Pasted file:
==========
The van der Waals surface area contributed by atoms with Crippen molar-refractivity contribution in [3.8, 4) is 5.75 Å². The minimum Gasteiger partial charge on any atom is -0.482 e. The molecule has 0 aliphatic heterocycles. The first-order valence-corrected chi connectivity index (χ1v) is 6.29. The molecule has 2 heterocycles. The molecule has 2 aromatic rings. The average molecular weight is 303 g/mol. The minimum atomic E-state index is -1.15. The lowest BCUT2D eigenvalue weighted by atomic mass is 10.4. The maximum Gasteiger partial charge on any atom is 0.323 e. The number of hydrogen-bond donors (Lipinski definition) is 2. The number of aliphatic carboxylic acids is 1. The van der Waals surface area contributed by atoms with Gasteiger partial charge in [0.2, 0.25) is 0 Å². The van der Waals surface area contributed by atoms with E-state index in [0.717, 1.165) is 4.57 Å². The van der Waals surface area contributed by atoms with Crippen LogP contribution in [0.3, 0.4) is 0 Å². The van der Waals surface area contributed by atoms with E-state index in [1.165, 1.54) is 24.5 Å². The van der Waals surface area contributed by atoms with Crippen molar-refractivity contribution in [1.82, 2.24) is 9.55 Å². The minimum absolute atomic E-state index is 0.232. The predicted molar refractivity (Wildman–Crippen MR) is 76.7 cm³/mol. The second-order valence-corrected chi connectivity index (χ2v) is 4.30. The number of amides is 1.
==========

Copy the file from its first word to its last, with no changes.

The van der Waals surface area contributed by atoms with Crippen molar-refractivity contribution in [3.8, 4) is 5.75 Å². The minimum Gasteiger partial charge on any atom is -0.482 e. The molecule has 0 aliphatic heterocycles. The first-order valence-corrected chi connectivity index (χ1v) is 6.29. The molecule has 2 heterocycles. The molecule has 2 aromatic rings. The average molecular weight is 303 g/mol. The minimum atomic E-state index is -1.15. The lowest BCUT2D eigenvalue weighted by atomic mass is 10.4. The maximum Gasteiger partial charge on any atom is 0.323 e. The number of hydrogen-bond donors (Lipinski definition) is 2. The number of aliphatic carboxylic acids is 1. The van der Waals surface area contributed by atoms with Gasteiger partial charge in [0.2, 0.25) is 0 Å². The van der Waals surface area contributed by atoms with E-state index in [0.717, 1.165) is 4.57 Å². The van der Waals surface area contributed by atoms with Crippen LogP contribution in [0.3, 0.4) is 0 Å². The van der Waals surface area contributed by atoms with E-state index in [1.165, 1.54) is 24.5 Å². The van der Waals surface area contributed by atoms with Crippen molar-refractivity contribution in [1.82, 2.24) is 9.55 Å². The minimum absolute atomic E-state index is 0.232. The predicted molar refractivity (Wildman–Crippen MR) is 76.7 cm³/mol. The second-order valence-corrected chi connectivity index (χ2v) is 4.30. The number of amides is 1.